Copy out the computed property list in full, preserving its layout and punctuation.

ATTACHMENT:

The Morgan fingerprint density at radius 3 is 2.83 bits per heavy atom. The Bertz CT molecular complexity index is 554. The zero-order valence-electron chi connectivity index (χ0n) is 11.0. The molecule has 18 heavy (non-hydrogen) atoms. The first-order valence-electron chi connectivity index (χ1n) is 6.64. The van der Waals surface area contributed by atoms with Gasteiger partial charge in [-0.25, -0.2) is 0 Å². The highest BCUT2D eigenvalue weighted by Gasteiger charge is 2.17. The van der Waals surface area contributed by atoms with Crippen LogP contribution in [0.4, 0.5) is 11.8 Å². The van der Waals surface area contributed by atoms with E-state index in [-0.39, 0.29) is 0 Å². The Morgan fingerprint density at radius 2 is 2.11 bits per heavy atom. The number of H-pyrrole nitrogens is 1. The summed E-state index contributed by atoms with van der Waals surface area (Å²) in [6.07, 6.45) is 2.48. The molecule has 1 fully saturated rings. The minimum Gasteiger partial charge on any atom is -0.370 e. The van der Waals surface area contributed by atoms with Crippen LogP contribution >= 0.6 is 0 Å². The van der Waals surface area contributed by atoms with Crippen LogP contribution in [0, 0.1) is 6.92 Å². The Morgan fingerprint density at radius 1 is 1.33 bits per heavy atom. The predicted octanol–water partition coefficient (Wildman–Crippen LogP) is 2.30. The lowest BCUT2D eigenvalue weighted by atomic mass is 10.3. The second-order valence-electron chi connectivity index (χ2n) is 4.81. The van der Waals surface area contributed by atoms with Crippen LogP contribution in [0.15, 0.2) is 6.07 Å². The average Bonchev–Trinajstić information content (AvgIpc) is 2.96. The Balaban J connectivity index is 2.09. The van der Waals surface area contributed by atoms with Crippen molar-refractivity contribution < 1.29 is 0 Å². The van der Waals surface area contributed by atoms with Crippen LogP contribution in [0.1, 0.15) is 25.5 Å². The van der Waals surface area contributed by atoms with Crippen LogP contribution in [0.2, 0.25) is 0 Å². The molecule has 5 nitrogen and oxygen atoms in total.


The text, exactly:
The Morgan fingerprint density at radius 3 is 2.83 bits per heavy atom. The Bertz CT molecular complexity index is 554. The zero-order valence-electron chi connectivity index (χ0n) is 11.0. The molecule has 18 heavy (non-hydrogen) atoms. The first-order valence-electron chi connectivity index (χ1n) is 6.64. The van der Waals surface area contributed by atoms with Gasteiger partial charge in [-0.25, -0.2) is 0 Å². The highest BCUT2D eigenvalue weighted by Gasteiger charge is 2.17. The van der Waals surface area contributed by atoms with Crippen LogP contribution in [0.4, 0.5) is 11.8 Å². The van der Waals surface area contributed by atoms with E-state index in [-0.39, 0.29) is 0 Å². The Morgan fingerprint density at radius 2 is 2.11 bits per heavy atom. The number of H-pyrrole nitrogens is 1. The summed E-state index contributed by atoms with van der Waals surface area (Å²) in [6.07, 6.45) is 2.48. The molecule has 1 fully saturated rings. The minimum Gasteiger partial charge on any atom is -0.370 e. The van der Waals surface area contributed by atoms with Crippen LogP contribution >= 0.6 is 0 Å². The van der Waals surface area contributed by atoms with Crippen LogP contribution in [0, 0.1) is 6.92 Å². The Morgan fingerprint density at radius 1 is 1.33 bits per heavy atom. The predicted octanol–water partition coefficient (Wildman–Crippen LogP) is 2.30. The lowest BCUT2D eigenvalue weighted by atomic mass is 10.3. The second-order valence-electron chi connectivity index (χ2n) is 4.81. The van der Waals surface area contributed by atoms with Crippen LogP contribution in [0.15, 0.2) is 6.07 Å². The average Bonchev–Trinajstić information content (AvgIpc) is 2.96. The Balaban J connectivity index is 2.09. The van der Waals surface area contributed by atoms with Crippen molar-refractivity contribution < 1.29 is 0 Å². The van der Waals surface area contributed by atoms with Crippen LogP contribution in [0.1, 0.15) is 25.5 Å². The van der Waals surface area contributed by atoms with Crippen LogP contribution in [0.2, 0.25) is 0 Å². The molecule has 5 nitrogen and oxygen atoms in total.